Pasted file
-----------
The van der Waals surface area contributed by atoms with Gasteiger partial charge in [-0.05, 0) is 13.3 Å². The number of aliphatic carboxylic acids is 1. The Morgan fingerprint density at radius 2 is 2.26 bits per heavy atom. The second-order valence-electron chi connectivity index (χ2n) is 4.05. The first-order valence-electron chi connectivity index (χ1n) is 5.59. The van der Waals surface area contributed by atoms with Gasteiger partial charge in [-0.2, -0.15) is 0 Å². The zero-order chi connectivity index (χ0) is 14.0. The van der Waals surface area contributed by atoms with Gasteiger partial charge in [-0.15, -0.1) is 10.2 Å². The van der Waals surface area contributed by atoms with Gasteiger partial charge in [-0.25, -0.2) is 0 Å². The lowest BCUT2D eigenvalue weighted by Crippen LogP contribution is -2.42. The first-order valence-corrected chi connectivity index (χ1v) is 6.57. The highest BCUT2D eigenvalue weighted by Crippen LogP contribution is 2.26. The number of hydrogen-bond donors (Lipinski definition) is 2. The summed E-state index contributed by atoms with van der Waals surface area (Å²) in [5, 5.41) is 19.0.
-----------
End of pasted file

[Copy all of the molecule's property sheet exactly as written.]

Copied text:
The van der Waals surface area contributed by atoms with Gasteiger partial charge in [-0.05, 0) is 13.3 Å². The number of aliphatic carboxylic acids is 1. The Morgan fingerprint density at radius 2 is 2.26 bits per heavy atom. The second-order valence-electron chi connectivity index (χ2n) is 4.05. The first-order valence-electron chi connectivity index (χ1n) is 5.59. The van der Waals surface area contributed by atoms with Gasteiger partial charge in [-0.2, -0.15) is 0 Å². The zero-order chi connectivity index (χ0) is 14.0. The van der Waals surface area contributed by atoms with Gasteiger partial charge in [-0.15, -0.1) is 10.2 Å². The van der Waals surface area contributed by atoms with Gasteiger partial charge in [-0.25, -0.2) is 0 Å². The lowest BCUT2D eigenvalue weighted by Crippen LogP contribution is -2.42. The first-order valence-corrected chi connectivity index (χ1v) is 6.57. The highest BCUT2D eigenvalue weighted by Crippen LogP contribution is 2.26. The number of hydrogen-bond donors (Lipinski definition) is 2. The summed E-state index contributed by atoms with van der Waals surface area (Å²) in [5, 5.41) is 19.0.